Tampa Bay will have to run over Gov. Rick Scott to join the 21st century and build a modern transit system. The governor's veto of a local bill tied to a proposed Pinellas project reflects his blind opposition to rail and apparent fear that voters might actually approve it. Pinellas should proceed with fine-tuning a thoughtful proposal to expand bus service and build light rail — and trust local voters to make the right decision.
Transportation experts and elected officials are just beginning to engage the public in a discussion about a plan to significantly expand the Pinellas bus system and build a 24-mile light rail system between St. Petersburg and Clearwater. Voters would be asked in 2013 or 2014 to approve a 1 cent sales tax to pay for the improvements, and the existing property tax dedicated to the bus system would go away. There is a good argument that at least part of the property tax should be kept to ensure the transit plan is ambitious enough to be successful, but the project would be an easier sell politically as a tax swap.
Rep. Ed Hooper, R-Clearwater, sponsored the legislation that would have guaranteed the swap by requiring the repeal of the Pinellas Suncoast Transit Authority property tax if voters approve the sales tax increase and the money is used for the project. Hooper says he does not support the transit plan and was only trying to prevent collection of both a sales tax and the property tax. But even that conservative approach wasn't enough for three tea party-influenced Republicans who voted against it, Reps. Larry Ahern and Jeff Brandes of St. Petersburg and Richard Corcoran of New Port Richey, whose district includes parts of North Pinellas. Scott vetoed HB 865 late Friday and wrote that he feared the legislation might be used by transit supporters to help pass the voter referendum. Horrors.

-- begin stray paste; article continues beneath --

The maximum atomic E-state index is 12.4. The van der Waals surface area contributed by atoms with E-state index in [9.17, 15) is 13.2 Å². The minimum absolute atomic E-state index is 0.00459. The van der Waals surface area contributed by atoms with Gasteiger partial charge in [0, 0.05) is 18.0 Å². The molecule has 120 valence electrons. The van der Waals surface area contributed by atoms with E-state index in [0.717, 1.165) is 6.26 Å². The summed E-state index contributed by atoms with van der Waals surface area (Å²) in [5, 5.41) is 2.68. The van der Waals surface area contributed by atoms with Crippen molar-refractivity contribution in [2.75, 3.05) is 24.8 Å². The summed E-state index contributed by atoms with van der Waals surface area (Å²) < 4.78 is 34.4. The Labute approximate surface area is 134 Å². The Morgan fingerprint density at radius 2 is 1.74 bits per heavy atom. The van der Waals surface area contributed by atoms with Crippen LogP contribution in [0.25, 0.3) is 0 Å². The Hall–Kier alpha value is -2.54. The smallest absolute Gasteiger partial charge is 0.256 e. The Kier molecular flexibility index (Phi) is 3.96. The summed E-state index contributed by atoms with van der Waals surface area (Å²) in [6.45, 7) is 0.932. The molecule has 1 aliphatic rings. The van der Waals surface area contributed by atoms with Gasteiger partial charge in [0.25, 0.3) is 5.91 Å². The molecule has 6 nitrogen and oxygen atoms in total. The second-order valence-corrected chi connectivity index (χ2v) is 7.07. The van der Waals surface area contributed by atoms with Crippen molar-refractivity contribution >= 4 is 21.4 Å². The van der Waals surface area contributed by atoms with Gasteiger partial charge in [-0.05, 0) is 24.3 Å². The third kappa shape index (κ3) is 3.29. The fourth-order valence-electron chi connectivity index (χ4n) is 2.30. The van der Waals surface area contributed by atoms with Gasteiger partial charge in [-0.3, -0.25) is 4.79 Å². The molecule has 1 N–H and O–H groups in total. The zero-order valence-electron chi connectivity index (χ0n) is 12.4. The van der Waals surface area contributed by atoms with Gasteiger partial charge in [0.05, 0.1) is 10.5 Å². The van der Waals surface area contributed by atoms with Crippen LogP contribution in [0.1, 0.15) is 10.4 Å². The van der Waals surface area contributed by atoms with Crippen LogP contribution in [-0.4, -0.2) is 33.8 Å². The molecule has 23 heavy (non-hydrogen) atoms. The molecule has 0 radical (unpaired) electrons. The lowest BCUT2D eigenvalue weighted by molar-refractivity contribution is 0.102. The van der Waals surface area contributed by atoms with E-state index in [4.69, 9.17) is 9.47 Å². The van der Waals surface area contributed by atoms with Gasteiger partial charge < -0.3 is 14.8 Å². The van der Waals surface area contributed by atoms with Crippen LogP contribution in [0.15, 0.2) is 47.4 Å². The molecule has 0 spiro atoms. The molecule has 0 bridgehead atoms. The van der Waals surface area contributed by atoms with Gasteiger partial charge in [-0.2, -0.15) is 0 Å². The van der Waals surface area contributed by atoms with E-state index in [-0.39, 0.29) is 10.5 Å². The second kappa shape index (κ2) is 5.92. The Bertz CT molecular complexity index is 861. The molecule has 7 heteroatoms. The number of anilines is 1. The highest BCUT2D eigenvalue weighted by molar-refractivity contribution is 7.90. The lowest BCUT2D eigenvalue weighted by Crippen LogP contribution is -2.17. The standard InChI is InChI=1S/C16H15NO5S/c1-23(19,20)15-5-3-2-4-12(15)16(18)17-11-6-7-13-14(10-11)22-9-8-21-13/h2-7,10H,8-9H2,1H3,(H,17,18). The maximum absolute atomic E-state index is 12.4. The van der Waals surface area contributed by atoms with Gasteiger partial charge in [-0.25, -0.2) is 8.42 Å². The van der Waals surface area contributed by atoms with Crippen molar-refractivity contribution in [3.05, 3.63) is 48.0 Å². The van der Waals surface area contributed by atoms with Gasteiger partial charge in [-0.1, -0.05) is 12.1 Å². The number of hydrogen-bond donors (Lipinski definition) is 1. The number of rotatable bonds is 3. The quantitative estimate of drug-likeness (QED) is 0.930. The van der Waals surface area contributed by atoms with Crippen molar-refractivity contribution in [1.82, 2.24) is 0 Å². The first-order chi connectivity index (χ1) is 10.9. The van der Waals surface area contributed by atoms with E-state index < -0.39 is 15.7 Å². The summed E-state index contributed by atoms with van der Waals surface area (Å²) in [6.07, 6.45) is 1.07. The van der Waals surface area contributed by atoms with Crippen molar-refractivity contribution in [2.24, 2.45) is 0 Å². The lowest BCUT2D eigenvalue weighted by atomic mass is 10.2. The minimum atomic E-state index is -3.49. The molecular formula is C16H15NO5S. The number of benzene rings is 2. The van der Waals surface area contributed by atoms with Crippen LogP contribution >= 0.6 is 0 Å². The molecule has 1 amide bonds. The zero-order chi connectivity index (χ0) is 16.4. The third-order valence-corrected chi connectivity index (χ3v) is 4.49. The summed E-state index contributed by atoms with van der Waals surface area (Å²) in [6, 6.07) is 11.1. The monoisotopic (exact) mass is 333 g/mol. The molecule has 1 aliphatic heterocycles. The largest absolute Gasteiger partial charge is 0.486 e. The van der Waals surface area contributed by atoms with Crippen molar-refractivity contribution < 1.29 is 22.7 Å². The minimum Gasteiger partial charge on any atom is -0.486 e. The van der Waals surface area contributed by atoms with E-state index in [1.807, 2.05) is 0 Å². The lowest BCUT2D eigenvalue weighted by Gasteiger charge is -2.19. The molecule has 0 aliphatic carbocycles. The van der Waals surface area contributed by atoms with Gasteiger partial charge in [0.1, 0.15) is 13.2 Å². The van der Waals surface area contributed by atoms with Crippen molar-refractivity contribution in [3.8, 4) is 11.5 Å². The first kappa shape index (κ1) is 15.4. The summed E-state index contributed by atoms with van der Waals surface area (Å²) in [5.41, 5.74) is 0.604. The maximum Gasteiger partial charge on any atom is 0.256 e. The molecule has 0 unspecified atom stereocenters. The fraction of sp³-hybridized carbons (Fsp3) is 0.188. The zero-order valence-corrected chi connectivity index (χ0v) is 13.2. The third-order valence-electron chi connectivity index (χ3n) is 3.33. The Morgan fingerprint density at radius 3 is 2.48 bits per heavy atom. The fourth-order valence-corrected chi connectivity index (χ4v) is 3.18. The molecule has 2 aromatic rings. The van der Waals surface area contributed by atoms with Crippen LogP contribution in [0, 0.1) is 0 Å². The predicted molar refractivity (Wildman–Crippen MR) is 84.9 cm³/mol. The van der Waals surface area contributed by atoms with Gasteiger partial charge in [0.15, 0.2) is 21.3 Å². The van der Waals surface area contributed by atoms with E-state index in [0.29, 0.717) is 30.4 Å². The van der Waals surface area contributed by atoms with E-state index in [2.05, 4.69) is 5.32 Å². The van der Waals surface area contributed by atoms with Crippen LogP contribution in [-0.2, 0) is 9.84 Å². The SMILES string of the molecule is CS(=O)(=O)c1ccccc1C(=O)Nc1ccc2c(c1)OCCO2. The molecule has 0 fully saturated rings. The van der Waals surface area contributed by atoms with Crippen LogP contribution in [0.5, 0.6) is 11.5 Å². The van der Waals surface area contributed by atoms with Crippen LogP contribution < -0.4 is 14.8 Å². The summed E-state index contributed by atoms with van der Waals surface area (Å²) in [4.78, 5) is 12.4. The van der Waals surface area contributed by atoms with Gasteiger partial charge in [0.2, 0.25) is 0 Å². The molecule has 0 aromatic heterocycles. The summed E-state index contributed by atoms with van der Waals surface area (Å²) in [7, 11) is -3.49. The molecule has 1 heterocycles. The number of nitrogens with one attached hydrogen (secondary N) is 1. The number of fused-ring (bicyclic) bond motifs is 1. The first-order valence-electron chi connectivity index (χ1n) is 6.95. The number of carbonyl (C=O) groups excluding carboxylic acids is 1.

It's hard to keep track of the Republican governor's positions on rail. He foolishly killed high speed rail from Tampa to Orlando that would have been financed by the federal government, a political punch to the Obama administration. Then he allowed the less defensible SunRail commuter rail project in the Orlando area to move forward, which was strongly supported by influential Central Florida Republicans such as House Speaker Dean Cannon. That project will cost the state millions, but at the time Scott noted it had broad local support and local taxpayers would help pay for it.
Yet Scott has attempted to derail the Pinellas transit project before much of the community has focused on it. The governor's veto came the same week that his transportation secretary visited the Tampa Bay Times editorial board and claimed the administration isn't unilaterally opposed to rail. Department of Transportation Secretary Ananth Prasad said highway corridors will leave room for rail lines, and he said local communities will have to support specific rail projects and help pay for them. "Referendums are a way to go to get these things going,'' he said.
They just have to get going without any help from the governor. The Pinellas transit project can proceed without the legislation that Scott vetoed, and the need for it is obvious as the bus system announced on Monday another record monthly ridership. A majority of the Pinellas County Commission has indicated they are willing to schedule a transit tax referendum at some point. Even those commissioners who oppose rail have more faith in the voters than Scott.